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NH's recovery: 21,000 more jobs than in 2008

New Hampshire Union Leader

August 12. 2017 10:25PM
Dover economist Brian Gottlob 

New Hampshire had 21,000 more private-sector jobs in 2016 compared to 2008, when the Great Recession hit.

But not all counties - and industries - fared equally.

The state lost 7,837 manufacturing jobs - which pay higher than the state's average wage - during that span, according to state figures.

All 10 counties saw a decline in private employment between 2008 and 2012, but six saw growth over the next four years, according to a new state report.

Rockingham County's private employment rose by 9.7 percent between 2012 and 2016, followed by Strafford County up 7.3 percent. Hillsborough's workforce gained 7.1 percent. But Coos County lost 5.5 percent during that span.

"The Seacoast region (Rockingham and Strafford counties) had, on a percentage basis, the greatest job growth," Dover economist Brian Gottlob said in an email. "Those are also the counties that bucked the negative out-migration trends of the past decade."

Gottlob said "regions that are attractive to skilled, well-educated individuals and which are able to expand their labor force with those individuals will see the fastest growth in the coming decades."

Between 2008 and 2012, New Hampshire lost 14,505 private-sector jobs, but over the next four years, it gained 35,529 - for a net gain of 21,024 - according to a report authored by Anita Josten, a research analyst at the state Economic and Labor Market Information Bureau.

The leading job category was "health care and social assistance" with 8,553 more jobs in 2016 versus 2008. That category added more than 3,500 jobs between 2008 and 2012 and about 5,000 more during the following four years.

Pay in that category averaged $1,022 per week in 2016.

The largest sector loser was manufacturing, which lost nearly 10,000 manufacturing jobs between 2008 and 2012, and gained back 2,136 between 2012 and 2016, according to state figures.

The average weekly wage for manufacturing jobs in 2016 stood at $1,313, compared to $1,042 for all private sector workers, she said. The manufacturing workforce in 2016 was 68,075.

"Business investment isn't great at the moment," Gottlob said, "and as a result manufacturing hasn't grown a lot in the past year or two, but compared to the 2008 to 2012 time period it is much better and manufacturing employment rebounded somewhat."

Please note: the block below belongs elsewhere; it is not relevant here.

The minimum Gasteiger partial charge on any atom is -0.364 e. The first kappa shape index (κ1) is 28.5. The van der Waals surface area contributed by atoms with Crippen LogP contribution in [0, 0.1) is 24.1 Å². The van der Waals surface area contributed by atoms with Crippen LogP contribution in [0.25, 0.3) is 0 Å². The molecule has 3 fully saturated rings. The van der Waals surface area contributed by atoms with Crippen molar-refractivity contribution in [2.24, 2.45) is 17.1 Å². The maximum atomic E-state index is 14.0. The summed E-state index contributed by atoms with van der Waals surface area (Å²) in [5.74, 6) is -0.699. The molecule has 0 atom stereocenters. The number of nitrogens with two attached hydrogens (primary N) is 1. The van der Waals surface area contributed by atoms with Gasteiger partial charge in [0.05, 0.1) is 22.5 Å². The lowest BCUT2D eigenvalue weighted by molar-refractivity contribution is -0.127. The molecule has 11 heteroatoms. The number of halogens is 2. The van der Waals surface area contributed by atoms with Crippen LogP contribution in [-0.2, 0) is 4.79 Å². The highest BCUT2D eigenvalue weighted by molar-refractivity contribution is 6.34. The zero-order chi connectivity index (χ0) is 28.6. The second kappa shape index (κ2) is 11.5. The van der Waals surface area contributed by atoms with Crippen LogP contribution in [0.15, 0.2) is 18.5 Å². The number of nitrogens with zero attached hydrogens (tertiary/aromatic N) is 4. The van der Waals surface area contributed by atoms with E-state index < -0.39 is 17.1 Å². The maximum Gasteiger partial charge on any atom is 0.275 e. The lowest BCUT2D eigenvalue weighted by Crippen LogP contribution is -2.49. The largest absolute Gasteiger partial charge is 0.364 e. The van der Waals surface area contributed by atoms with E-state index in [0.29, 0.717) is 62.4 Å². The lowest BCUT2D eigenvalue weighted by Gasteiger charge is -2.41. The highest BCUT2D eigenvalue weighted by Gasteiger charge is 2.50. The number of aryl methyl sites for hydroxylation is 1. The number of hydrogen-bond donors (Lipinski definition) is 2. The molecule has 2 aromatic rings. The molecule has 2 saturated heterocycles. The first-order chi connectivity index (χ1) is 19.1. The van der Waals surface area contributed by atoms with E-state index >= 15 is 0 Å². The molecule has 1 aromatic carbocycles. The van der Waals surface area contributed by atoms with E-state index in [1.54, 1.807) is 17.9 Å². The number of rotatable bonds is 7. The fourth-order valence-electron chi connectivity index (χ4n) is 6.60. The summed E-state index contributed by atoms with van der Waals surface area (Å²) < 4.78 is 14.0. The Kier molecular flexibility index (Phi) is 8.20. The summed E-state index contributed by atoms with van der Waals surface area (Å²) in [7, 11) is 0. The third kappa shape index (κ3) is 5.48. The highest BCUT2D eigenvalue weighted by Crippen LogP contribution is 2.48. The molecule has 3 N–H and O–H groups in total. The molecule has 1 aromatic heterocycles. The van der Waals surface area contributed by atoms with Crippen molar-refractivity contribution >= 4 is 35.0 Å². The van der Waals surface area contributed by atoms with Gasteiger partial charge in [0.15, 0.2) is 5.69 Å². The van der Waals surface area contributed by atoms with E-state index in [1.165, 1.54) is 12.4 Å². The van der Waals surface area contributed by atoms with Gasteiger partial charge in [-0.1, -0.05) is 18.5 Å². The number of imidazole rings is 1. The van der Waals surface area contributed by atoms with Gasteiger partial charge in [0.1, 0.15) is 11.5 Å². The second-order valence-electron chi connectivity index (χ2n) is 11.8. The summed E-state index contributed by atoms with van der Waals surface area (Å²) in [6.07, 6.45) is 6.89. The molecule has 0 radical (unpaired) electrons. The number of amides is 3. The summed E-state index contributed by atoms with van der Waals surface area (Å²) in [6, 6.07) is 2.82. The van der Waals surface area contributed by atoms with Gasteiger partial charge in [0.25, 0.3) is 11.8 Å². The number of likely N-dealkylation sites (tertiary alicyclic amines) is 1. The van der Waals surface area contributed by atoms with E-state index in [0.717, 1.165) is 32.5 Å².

The state's unemployment rate went from 3.9 percent in 2008 to 6.2 percent in 2009 to 2.8 percent in 2016.

Hospitals across the state saw overall job gains.

"According to the American Hospital Association Annual Survey, statewide trends have shown slight growth in health-care jobs within hospitals in New Hampshire, from 31,147 in 2008 to 32,239 in 2015," said Vanessa Stafford, director of communications for the New Hampshire Hospital Association.

Chris Steele, an economist at ITR Economics in Manchester, said the four counties that had a net loss of jobs from 2008 to 2016 were among the state's five smallest.

"This story isn't too surprising; unemployment erases many of the financial incentives to remain in your hometown and can be a catalyst for workers to seek higher paying jobs in big metro areas," Steele said. "Urban migration of labor due to large-scale unemployment is one of the major ways that economic downturns can have long-lasting effects on smaller communities, even years after the state as a whole has recovered."

Said Gottlob: "Brains are the most valuable resource in the 21st century. Skilled, well-educated individuals have the most economic opportunities and they are the most mobile members of society and where they locate will see more robust economic growth."

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